General Question

Jack79's avatar

How can I get (any) citizenship for my daughter?

Asked by Jack79 (11004points) December 12th, 2008

I am an australian citizen, but my daughter isn’t. Last year Australia changed citizenship laws and she is no longer eligible for citizenship by descent, since she was born outside Australia. Ironically, we applied at the beginning of August and the law came into effect at the end of July.
I have spent months at the embassy and eventually her application got turned down. And since we no longer live at her place of birth, it would be very hard to get that one too. The easy way would be to move back to Australia, which I plan to do anyway, but she cannot travel without a passport. So are there any countries out there that easily grant citizenship status to children? All I need is for her to get some sort of passport so she can travel with me.

Observing members: 0 Composing members: 0

11 Answers

TaoSan's avatar

Panama => 30,000USD

just Google Panamanian passport. However, the “legal” way to obtain it according to Panamanian law requires her to be present at a Panamanian Immigrations Department office for fingerprinting, so since she has no passport at all she can’t travel there either….bummer.

She must be citizen somewhere, so your best bet is to try to get a passport at the consulate of the country she was born at.

Sorry, no better answer. Panama is/was the safest bet for a second passport. Stay away from all the shady internet offers promising a passport by mail or something. At best you’ll receive a stolen/rejected template that has been flagged as fraudulent ages before you get it.

lrk's avatar

She didn’t immediately become a citizen of her place of birth upon her birth?

Jack79's avatar

no, because they say she should get an australian one since I’m an australian. I could get around it eventually, but the red tape is several miles long and I’d still have to bribe people just to do their job (which is why I’m not mentioning the country). It would be simpler to just somehow get to Australia (since we want to go there anyway) and then follow the legal process. I was just wondering whether some unpopular and unpopulated country was issuing passports to anyone that asked, just to get citizens (or the application fee or something). You know, something like “The Royal Republic of Central North Pole” or something. And I still have her birth certificate of course, if anyone really asks. In some cases I have been told that a birth certificate is enough for taking young children with you, and I’m sure it would work on most inter-european border controls, but I don’t think they’d let her on a plane with only that.

btw thank for the answers :) I’ll look into the Panama idea.

TaoSan's avatar

wow, that all sounds horrible. How old is your daughter, if I may ask?

omfgTALIjustIMDu's avatar

I have no solutions, but good luck!

Jack79's avatar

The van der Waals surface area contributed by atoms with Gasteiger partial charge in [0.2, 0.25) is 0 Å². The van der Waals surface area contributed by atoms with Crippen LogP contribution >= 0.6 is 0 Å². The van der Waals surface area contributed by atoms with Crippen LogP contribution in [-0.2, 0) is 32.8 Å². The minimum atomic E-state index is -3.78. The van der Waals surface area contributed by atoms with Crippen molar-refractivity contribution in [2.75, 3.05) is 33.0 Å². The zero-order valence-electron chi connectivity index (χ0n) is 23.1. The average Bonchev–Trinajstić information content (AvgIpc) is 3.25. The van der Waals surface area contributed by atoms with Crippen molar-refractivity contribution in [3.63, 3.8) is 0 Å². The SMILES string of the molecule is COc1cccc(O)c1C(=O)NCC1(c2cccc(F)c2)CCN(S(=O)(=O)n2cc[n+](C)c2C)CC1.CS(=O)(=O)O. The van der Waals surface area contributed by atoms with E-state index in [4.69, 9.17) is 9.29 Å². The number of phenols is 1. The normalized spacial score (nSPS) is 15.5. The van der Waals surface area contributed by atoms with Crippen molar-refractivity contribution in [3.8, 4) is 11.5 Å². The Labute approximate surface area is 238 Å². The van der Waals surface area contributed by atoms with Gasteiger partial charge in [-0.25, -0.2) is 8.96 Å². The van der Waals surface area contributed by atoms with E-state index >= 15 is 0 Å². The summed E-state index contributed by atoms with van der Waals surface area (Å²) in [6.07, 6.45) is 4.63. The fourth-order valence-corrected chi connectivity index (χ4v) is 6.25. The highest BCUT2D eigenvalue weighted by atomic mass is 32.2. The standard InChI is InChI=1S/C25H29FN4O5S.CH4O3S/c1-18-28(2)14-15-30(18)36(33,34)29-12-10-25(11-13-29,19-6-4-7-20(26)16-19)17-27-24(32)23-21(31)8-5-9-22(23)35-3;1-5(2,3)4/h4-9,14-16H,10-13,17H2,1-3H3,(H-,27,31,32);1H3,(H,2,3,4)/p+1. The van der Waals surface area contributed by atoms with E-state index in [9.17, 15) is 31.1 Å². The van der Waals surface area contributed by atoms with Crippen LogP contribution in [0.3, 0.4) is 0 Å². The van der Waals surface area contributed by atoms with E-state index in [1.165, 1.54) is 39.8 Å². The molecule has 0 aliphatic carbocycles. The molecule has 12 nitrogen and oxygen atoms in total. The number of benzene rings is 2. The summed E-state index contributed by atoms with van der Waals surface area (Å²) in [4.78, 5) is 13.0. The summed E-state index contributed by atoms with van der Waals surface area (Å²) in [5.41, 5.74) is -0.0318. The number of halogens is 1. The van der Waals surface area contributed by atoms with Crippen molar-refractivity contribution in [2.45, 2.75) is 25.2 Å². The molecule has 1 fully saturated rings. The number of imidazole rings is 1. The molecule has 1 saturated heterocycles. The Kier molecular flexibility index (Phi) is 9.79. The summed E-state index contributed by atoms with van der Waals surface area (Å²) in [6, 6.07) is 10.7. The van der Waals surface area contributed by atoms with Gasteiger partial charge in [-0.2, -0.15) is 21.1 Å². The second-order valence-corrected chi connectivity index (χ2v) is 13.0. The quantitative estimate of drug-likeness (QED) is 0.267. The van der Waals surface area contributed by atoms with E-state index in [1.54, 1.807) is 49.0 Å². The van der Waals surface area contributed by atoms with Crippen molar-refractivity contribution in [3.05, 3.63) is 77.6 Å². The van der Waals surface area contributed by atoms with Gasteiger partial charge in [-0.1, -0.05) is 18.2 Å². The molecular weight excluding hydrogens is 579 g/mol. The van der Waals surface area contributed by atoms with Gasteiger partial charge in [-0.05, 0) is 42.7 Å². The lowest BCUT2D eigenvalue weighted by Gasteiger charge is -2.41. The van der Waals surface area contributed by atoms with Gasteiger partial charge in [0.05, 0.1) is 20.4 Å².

She is 4. btw I checked out the Panama idea, and it’s not only a question of physically being there. They also need you to invest $230K (US) to start with, or be a millionaire or something. There is also an option for pensioners wanting to move there, but not in my case. And I don’t really want to move to Panama to be honest. Thanks again.

lrk's avatar

Can you talk to the Australian embassy in your country about the situation?

Jack79's avatar

I did, at first they said there would be no problem and processed the applications and so on, then after two months one of the officials said “sorry, can’t do it”. The law changed in August as I said, so even though everyone thinks it’s ok, technically it isn’t. I’ve actually gone through the process twice at two different embassies. It’s just not done anymore.

Nimis's avatar

Wait a minute.

Assuming we don’t have a 4-year-old felon on our hands,
being born overseas shouldn’t deter her from getting citizenship.

Though how you became a citizen affects her qualifications.

By descent.—> You must have been an Australian citizen
at the time of her birth. Also, you must have been present
in Australia for periods totaling two years at some time in your life.

By birth or naturalization.—> She should be good to go.

Unless, of course, their website isn’t up to date.
In which case, I haven’t a clue and good luck!

Jack79's avatar

exactly. Even though I have lived in Australia for various periods of time, I cannot prove it. The 2-year rule just came into effect on 31/7/08 and I went to apply on 08/08/08. So the idea was that I’d go there, stay for two years (with her) and then she’d get the citizenship (and eventually the passport). The problem is she cannot even travel to Australia without it.

Of course the above question is now irrelevant because more recent events have made all of this obsolete. I’m working on a completely different solution and don’t plan to go to Australia for now.

Nimis's avatar

Good luck…whichever way the wind blows you.

Answer this question

Login

or

Join

to answer.

This question is in the General Section. Responses must be helpful and on-topic.

Your answer will be saved while you login or join.

Have a question? Ask Fluther!

What do you know more about?
or
Knowledge Networking @ Fluther